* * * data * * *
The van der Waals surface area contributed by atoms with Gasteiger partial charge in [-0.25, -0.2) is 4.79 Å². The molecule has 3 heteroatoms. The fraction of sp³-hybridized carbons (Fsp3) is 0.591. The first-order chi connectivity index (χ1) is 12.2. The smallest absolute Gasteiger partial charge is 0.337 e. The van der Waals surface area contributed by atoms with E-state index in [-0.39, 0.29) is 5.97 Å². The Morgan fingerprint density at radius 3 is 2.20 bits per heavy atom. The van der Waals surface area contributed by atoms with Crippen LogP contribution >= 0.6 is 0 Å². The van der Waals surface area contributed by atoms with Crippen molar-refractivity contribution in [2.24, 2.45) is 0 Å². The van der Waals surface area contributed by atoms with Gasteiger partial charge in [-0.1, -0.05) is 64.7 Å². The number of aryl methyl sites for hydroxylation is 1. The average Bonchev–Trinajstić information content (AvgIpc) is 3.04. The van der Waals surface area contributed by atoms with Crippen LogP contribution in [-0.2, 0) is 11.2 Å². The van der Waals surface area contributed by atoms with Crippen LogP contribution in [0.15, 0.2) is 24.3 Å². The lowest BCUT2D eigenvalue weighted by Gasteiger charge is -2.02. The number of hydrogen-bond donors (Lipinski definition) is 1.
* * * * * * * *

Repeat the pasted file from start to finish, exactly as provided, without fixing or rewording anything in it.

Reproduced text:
The van der Waals surface area contributed by atoms with Gasteiger partial charge in [-0.25, -0.2) is 4.79 Å². The molecule has 3 heteroatoms. The fraction of sp³-hybridized carbons (Fsp3) is 0.591. The first-order chi connectivity index (χ1) is 12.2. The smallest absolute Gasteiger partial charge is 0.337 e. The van der Waals surface area contributed by atoms with E-state index in [-0.39, 0.29) is 5.97 Å². The Morgan fingerprint density at radius 3 is 2.20 bits per heavy atom. The van der Waals surface area contributed by atoms with Crippen LogP contribution >= 0.6 is 0 Å². The van der Waals surface area contributed by atoms with Crippen molar-refractivity contribution in [2.24, 2.45) is 0 Å². The van der Waals surface area contributed by atoms with Gasteiger partial charge in [-0.1, -0.05) is 64.7 Å². The number of aryl methyl sites for hydroxylation is 1. The average Bonchev–Trinajstić information content (AvgIpc) is 3.04. The van der Waals surface area contributed by atoms with Crippen LogP contribution in [-0.2, 0) is 11.2 Å². The van der Waals surface area contributed by atoms with Crippen LogP contribution in [0.15, 0.2) is 24.3 Å². The lowest BCUT2D eigenvalue weighted by Gasteiger charge is -2.02. The number of hydrogen-bond donors (Lipinski definition) is 1.